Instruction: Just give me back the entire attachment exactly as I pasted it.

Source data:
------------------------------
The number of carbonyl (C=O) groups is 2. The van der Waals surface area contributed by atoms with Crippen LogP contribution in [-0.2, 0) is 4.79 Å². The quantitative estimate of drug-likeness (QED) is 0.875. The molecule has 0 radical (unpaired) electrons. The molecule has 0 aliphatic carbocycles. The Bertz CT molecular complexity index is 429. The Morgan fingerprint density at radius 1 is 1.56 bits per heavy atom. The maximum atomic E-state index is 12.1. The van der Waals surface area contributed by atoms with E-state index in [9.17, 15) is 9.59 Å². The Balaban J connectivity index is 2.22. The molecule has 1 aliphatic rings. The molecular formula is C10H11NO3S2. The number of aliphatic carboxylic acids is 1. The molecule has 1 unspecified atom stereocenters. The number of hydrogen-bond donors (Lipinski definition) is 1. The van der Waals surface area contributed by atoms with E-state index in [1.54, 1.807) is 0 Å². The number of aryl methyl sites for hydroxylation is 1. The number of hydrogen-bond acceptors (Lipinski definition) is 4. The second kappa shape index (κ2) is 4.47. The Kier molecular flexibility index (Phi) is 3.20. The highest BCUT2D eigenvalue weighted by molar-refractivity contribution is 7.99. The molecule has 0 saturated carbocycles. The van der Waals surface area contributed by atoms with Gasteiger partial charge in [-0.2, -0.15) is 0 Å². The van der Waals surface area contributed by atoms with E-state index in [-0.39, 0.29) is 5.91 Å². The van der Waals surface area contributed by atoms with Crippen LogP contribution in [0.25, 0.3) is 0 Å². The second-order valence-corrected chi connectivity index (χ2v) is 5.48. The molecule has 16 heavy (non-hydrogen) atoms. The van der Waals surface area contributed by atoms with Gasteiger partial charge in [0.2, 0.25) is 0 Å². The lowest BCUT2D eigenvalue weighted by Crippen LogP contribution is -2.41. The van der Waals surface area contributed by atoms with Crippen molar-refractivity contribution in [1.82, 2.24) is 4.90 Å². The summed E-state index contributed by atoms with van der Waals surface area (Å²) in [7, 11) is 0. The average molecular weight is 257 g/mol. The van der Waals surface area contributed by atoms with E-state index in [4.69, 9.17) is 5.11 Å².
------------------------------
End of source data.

The number of carbonyl (C=O) groups is 2. The van der Waals surface area contributed by atoms with Crippen LogP contribution in [-0.2, 0) is 4.79 Å². The quantitative estimate of drug-likeness (QED) is 0.875. The molecule has 0 radical (unpaired) electrons. The molecule has 0 aliphatic carbocycles. The Bertz CT molecular complexity index is 429. The Morgan fingerprint density at radius 1 is 1.56 bits per heavy atom. The maximum atomic E-state index is 12.1. The van der Waals surface area contributed by atoms with E-state index in [9.17, 15) is 9.59 Å². The Balaban J connectivity index is 2.22. The molecule has 1 aliphatic rings. The molecular formula is C10H11NO3S2. The number of aliphatic carboxylic acids is 1. The molecule has 1 unspecified atom stereocenters. The number of hydrogen-bond donors (Lipinski definition) is 1. The van der Waals surface area contributed by atoms with E-state index in [1.54, 1.807) is 0 Å². The number of aryl methyl sites for hydroxylation is 1. The number of hydrogen-bond acceptors (Lipinski definition) is 4. The second kappa shape index (κ2) is 4.47. The Kier molecular flexibility index (Phi) is 3.20. The highest BCUT2D eigenvalue weighted by molar-refractivity contribution is 7.99. The molecule has 0 saturated carbocycles. The van der Waals surface area contributed by atoms with Gasteiger partial charge in [-0.2, -0.15) is 0 Å². The van der Waals surface area contributed by atoms with E-state index in [-0.39, 0.29) is 5.91 Å². The van der Waals surface area contributed by atoms with Crippen LogP contribution in [0.25, 0.3) is 0 Å². The second-order valence-corrected chi connectivity index (χ2v) is 5.48. The molecule has 16 heavy (non-hydrogen) atoms. The van der Waals surface area contributed by atoms with Gasteiger partial charge in [0.2, 0.25) is 0 Å². The lowest BCUT2D eigenvalue weighted by Crippen LogP contribution is -2.41. The van der Waals surface area contributed by atoms with Crippen molar-refractivity contribution in [1.82, 2.24) is 4.90 Å². The summed E-state index contributed by atoms with van der Waals surface area (Å²) in [7, 11) is 0. The average molecular weight is 257 g/mol. The van der Waals surface area contributed by atoms with E-state index in [4.69, 9.17) is 5.11 Å².